The Spirit

“And the Spirit of God moved upon the face of the waters.” (KJV)  Other translations render this as “was brooding over the face of the deep.” Either way, we can immediately see that either God is a Spirit (true), or, God has a Spirit. Also, in either case, the omnipresence of God is in view, as He is hovering over the entire face of the waters. The Spirit of God is not a created being. He is God, as we will see much later. He is omnipresent: He is everywhere at once. Also, He is active. He is dynamic, and vital: not just a presence, like gravity.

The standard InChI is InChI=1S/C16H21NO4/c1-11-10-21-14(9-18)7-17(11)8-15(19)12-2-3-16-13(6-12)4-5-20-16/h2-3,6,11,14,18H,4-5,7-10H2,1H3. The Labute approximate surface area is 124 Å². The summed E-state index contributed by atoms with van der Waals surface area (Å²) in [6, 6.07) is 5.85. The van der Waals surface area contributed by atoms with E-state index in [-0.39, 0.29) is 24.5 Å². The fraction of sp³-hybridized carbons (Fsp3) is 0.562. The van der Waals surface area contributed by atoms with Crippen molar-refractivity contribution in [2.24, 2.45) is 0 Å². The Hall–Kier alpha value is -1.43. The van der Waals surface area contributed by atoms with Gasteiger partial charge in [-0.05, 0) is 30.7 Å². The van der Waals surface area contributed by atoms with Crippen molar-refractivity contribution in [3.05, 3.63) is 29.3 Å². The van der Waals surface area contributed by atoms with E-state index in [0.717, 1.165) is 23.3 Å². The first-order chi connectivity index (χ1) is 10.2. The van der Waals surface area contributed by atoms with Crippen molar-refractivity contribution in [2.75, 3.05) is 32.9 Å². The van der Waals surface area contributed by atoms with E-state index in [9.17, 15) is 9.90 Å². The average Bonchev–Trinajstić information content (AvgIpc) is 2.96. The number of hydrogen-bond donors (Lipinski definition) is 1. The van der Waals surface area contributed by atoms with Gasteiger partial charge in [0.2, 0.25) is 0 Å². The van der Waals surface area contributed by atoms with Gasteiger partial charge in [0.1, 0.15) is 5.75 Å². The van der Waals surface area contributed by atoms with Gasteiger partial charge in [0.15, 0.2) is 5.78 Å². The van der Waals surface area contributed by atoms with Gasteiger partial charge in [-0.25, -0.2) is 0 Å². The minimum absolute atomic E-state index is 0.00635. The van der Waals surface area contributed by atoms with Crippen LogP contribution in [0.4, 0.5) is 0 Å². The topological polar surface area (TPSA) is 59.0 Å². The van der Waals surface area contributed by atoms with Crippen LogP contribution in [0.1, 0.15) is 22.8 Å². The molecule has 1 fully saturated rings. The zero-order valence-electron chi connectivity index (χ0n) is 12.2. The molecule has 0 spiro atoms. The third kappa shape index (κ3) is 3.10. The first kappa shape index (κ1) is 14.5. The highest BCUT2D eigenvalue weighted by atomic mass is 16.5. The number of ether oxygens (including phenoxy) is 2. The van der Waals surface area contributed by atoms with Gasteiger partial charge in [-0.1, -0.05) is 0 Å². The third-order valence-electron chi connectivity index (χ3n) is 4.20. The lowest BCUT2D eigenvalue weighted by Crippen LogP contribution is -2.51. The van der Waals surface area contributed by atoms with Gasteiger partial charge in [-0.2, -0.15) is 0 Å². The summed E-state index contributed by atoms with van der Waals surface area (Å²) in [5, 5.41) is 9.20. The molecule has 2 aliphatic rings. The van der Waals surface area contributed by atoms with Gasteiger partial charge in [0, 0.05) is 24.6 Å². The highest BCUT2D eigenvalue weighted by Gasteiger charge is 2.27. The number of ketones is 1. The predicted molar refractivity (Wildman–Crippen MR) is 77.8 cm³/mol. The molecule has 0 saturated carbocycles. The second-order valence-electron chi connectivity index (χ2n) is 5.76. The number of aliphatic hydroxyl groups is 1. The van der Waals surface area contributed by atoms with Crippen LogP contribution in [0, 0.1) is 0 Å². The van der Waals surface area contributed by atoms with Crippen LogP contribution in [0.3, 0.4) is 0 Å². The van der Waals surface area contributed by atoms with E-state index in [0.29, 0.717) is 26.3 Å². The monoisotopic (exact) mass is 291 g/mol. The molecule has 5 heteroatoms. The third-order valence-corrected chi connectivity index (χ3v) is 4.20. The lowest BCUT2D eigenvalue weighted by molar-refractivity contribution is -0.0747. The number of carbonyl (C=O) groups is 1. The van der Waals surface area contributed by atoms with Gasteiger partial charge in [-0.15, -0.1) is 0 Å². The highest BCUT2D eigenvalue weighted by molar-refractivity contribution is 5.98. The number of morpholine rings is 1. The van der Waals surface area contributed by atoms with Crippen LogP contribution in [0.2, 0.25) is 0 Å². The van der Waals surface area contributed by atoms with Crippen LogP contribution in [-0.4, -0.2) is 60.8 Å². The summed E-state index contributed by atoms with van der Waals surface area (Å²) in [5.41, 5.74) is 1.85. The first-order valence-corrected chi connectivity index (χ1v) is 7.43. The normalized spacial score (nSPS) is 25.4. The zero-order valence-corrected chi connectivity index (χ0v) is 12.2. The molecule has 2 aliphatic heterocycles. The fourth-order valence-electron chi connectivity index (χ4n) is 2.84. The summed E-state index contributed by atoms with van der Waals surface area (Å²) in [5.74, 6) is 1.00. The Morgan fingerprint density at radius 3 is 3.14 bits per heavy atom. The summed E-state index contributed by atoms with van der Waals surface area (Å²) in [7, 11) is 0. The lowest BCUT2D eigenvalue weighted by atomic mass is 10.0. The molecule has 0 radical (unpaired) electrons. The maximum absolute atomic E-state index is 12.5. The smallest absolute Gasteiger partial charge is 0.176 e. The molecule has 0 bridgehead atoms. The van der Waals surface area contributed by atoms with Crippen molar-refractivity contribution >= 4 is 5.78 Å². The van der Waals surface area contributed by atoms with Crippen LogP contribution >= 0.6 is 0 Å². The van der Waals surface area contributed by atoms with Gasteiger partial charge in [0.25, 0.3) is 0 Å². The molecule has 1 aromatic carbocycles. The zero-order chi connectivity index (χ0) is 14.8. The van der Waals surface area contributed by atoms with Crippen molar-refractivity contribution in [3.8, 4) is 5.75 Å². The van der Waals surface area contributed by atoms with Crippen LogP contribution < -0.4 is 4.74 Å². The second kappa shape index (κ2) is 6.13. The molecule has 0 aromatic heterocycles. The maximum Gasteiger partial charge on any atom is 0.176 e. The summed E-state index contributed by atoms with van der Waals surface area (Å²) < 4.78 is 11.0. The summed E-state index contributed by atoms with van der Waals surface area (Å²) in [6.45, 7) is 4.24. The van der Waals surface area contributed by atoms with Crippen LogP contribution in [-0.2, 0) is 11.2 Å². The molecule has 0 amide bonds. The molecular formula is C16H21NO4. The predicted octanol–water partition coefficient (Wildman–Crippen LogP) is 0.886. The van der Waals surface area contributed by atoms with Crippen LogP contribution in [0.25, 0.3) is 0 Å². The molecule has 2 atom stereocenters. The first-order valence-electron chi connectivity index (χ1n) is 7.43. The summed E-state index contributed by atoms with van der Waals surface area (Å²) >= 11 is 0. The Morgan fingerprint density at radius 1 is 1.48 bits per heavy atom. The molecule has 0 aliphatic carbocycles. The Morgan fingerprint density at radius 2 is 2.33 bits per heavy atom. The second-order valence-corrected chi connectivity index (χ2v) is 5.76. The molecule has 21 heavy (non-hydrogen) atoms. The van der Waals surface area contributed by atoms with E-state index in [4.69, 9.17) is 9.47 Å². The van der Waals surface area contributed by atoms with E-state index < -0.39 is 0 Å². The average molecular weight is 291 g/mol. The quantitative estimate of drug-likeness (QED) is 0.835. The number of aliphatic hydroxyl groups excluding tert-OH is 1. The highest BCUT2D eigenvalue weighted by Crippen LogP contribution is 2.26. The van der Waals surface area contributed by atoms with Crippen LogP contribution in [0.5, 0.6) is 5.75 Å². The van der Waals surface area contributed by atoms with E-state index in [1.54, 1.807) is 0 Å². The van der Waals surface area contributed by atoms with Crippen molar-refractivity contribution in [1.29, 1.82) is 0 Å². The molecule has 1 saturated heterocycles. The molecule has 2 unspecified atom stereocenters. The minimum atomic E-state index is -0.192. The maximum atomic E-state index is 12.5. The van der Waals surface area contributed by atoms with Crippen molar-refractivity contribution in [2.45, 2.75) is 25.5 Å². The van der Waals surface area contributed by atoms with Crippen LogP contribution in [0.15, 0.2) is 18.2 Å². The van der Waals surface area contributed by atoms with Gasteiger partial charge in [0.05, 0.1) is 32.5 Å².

The Light

It is interesting to me to see how God handled the light and dark. He says “God said, Let there be light, and there was light, and God saw the light that it was good, and God divided the light from the darkness.” Now, there are several things we can observe, here:

  1. The first is the fact that God speaks. Why is that so important? Only persons speak, as a rule. Parrots can be trained to mimic human speech, as can a few other birds and animals. But within the natural realm, pretty much only humans speak. That does not make God human, but it does make Him a person, not a force. (By the way, in Acts chapter 13 we see the same about the Holy Spirit. He is a person, not a force; not a “breath of God”, or the “active force of God,” or “a feeling,” or any such thing. He is a Person, and specifically, the Person of God… usually the third person listed of the triune Godhead.) We refer to this as the “personality” of God. He is not “impersonal”